Following the Battle of Stone’s River, at the end of 1862, Union forces under General William Rosecrans went into winter quarters at Murfreesboro, and Confederate forces, under General Braxton Bragg, headquartered at Tullahoma in Middle Tennessee. The two forces were separated by a series of ridgelines, hills, and valleys, and the way through those geographic obstacles was through wide divergences known as gaps.
Hoover’s Gap is located approximately twenty-six miles southeast of Murfreesboro, just off today’s Interstate 24. In 1863, it was one of several routes through the ridges and hills that made up the fertile valleys of Middle Tennessee, whose strategic importance to the Confederacy was pivotal. By controlling Middle Tennessee, the approaches to Chattanooga–a key transportation center for the Confederacy–were protected. Additionally, for the hard-pressed Southern armies, Middle Tennessee was a vital area for forage and supplies.
Neither the Union nor Confederate commanders showed an inclination for engagement although they were less than twenty miles apart. As summer 1863 approached, Grant’s successes near Vicksburg were becoming significant. Washington, fearing that Bragg would detach a large portion of his army to help break the Vicksburg siege, strongly urged Rosecrans to initiate a campaign against Bragg in Middle Tennessee.
Bragg had established a fortified line running from Shelbyville to Wartrace along the Nashville & Chattanooga Railroad. Rosecrans planned to attack Bragg by feinting against Shelbyville on the left while using three corps to collapse Bragg’s right, which was lightly defended by units of Joseph Wheeler’s cavalry.
On the morning of June 24, 1863, in a drizzling rain, Colonel John T. Wilder, at the head of the “Lighting Brigade” of mounted infantry and armed with Spencer rifles, moved into the four-mile-long valley of Hoover’s Gap and opened the Tullahoma Campaign. The First [Third] Kentucky Confederate Cavalry was the lone cavalry regiment left to hold the gap until infantry could be brought up in support.
The overpowering Union force quickly pushed the defenders out of the gap. The Southern infantry support was four miles away, and with no help, the undermanned and out-gunned cavalry was routed from Hoover’s Gap. In rapid advancement, Wilder reported that the defenders did not have time to deploy into their works and lost their battle flag (a strand of embroidered silk colors presented to the regiment by the sister of General Ben Helms, their original commander) before being forced through the south end of the gap. With the firepower of the Spencer rifles and an excellent artillery battery, under command of Captain Eli Lilly, Wilder prepared for the counter attack that was sure to come.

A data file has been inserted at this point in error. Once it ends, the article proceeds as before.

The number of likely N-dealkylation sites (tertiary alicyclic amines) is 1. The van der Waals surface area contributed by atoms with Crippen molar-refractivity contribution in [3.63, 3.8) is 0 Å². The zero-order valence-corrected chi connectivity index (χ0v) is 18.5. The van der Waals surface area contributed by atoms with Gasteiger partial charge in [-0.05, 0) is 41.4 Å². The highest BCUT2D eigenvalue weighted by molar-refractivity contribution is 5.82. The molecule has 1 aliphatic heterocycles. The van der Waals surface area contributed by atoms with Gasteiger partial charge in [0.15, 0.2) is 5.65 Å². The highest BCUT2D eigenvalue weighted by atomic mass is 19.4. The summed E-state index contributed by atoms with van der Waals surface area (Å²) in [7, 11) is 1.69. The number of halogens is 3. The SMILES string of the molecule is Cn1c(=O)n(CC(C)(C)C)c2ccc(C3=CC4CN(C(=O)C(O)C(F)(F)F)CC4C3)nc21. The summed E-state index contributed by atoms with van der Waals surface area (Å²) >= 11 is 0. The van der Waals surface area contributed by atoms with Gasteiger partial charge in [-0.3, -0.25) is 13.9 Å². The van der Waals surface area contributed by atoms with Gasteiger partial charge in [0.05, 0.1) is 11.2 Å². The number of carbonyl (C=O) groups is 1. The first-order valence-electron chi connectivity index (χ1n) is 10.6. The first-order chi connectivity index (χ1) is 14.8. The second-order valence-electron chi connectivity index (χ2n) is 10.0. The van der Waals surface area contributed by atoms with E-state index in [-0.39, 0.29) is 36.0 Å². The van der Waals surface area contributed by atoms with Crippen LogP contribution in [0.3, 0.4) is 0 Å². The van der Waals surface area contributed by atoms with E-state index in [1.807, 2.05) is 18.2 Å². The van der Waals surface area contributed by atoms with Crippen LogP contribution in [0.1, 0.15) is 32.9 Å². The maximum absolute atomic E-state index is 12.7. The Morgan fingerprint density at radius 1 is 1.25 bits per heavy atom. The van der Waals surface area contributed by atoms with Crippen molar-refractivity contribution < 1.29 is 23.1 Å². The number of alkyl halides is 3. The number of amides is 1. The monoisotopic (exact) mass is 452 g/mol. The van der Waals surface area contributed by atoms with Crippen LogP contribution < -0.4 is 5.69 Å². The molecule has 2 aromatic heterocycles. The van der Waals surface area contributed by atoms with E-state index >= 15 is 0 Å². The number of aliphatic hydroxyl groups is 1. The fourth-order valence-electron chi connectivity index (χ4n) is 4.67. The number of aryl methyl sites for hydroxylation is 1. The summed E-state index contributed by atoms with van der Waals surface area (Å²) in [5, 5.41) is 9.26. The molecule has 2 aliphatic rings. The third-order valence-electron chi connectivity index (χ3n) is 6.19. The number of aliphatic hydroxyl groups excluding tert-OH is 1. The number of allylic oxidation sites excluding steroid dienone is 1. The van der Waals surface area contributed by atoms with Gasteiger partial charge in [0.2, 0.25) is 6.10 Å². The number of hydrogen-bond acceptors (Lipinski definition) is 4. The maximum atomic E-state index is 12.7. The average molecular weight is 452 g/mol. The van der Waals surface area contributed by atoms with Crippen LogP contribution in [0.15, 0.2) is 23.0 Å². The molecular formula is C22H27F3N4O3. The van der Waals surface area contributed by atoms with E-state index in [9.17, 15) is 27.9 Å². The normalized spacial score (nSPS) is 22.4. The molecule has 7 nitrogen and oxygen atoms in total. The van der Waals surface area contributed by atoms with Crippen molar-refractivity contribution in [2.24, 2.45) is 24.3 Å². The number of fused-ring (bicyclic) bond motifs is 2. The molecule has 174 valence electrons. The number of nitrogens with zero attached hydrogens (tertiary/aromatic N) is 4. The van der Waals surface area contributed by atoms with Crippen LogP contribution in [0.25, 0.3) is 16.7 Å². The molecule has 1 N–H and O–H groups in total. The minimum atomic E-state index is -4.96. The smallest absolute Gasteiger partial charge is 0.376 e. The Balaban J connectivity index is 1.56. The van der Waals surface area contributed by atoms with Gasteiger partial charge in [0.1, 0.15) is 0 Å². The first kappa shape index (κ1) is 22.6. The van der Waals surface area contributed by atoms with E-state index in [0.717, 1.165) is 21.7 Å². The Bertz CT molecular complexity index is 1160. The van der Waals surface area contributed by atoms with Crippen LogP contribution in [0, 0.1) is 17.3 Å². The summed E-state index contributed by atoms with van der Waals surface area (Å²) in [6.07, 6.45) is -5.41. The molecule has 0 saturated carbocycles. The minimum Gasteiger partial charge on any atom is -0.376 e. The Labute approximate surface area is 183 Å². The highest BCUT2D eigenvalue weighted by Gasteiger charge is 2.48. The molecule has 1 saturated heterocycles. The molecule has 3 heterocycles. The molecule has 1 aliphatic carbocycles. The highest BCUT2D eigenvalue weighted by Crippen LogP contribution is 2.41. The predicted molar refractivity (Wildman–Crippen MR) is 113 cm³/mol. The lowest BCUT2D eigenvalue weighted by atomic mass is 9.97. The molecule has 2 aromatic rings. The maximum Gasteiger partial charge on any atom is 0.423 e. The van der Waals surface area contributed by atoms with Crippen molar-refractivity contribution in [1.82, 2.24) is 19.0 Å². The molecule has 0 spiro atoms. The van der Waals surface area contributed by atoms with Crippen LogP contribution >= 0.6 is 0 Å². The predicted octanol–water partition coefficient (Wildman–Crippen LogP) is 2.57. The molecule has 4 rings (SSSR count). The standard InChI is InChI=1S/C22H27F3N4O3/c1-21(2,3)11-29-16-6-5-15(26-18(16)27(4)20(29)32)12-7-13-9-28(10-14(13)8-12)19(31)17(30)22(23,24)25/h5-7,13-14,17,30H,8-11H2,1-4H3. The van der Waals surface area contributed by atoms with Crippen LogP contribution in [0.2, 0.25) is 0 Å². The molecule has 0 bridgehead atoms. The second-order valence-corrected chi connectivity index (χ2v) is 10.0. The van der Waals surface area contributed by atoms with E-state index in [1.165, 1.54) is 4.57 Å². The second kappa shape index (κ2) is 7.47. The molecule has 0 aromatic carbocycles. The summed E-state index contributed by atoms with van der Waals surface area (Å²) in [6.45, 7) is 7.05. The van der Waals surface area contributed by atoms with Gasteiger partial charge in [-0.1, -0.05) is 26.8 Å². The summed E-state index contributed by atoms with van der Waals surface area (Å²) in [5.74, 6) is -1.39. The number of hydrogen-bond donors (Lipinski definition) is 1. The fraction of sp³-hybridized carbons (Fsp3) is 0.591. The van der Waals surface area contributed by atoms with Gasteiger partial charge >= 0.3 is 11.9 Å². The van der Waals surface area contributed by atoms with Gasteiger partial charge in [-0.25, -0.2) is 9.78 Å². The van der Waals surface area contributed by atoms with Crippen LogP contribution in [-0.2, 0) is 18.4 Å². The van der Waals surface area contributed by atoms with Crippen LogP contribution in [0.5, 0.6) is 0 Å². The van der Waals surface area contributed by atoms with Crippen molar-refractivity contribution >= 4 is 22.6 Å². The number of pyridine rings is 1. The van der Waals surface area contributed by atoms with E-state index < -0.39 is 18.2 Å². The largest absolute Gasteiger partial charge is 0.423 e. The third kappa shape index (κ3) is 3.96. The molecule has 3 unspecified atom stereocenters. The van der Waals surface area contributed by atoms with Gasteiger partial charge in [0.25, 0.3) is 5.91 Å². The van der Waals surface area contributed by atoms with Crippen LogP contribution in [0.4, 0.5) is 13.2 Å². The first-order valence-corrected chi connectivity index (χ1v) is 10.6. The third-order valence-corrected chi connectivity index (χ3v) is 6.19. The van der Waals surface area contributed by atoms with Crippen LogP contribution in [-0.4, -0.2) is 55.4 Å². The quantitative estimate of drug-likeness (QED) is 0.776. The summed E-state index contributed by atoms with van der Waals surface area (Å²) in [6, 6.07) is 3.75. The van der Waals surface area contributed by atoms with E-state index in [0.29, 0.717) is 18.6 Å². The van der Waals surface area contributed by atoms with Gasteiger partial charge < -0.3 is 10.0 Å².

Word of the attack was slow in reaching Major General A. P. Stewart, division commander of Hardee’s Corps, assigned to Bragg’s right. The closest infantry to the gap was under the command of Confederate General William Bate. In his report, Bate noted that it was not until 2:00 p.m. on the afternoon of June 24 that he received orders from General Stewart to send a regiment, and then some second regiments, with artillery, up to Hoover’s Gap. On his way to Hoover’s Gap, Bate met up with Colonel J. R. Butler of the First (Third) Kentucky Cavalry, where he learned that three regiments of enemy cavalry had already passed through the gap and were near his rear elements.
General Bushrod Johnson, another of Stewart’s commanders, reported that at about 1:00 p.m., “Two boys muddied with hard riding, appeared at my headquarters at Fairfield, and reported the enemy advancing from Hoover’s Gap.” As Johnson ordered his brigade to arms, he was ordered to remain in position but prepare to move at a moment’s notice.
Bate, not knowing the exact positions of Union troops, was forced to detach several of his regiments to protect approaching routes, leaving him shorthanded for the counterattack that he was planning. With the remainder of his brigade, he planned to attack Wilder at the south end of Hoover’s Gap. Wilder was prepared to hold the southern approaches to the gap until reinforcements arrived from Fourteenth Corps.
Bate hit Wilder head on, only to be repulsed by the rapid firing Spencers. After regrouping, Bate tried attacking the flanks–with no success. After three different attempts and with one-quarter of his men down, Bate pulled back. Wilder suffered 61 casualties to Bate’s 146. By 4:00 p.m., Stewart had his division ready to march to support Bate, but by then the Union Fourteenth Corps was in Hoover’s Gap, and the battle was over.
War of the Rebellion: A Compilation of the Official Records of the Union and Confederate Armies (1880-1901), ser. 1, vol. 23: 1, 458, 602-3, 611; Thomas L. Connelly, Autumn of Glory: The Army of Tennessee, 1862-1865 (1971); Steven E. Woodworth, Six Armies In Tennessee (1998); Stephen Z. Starr, The Union Cavalry in the Civil War, vol. 3: The War in the West 1861-1865 (1985)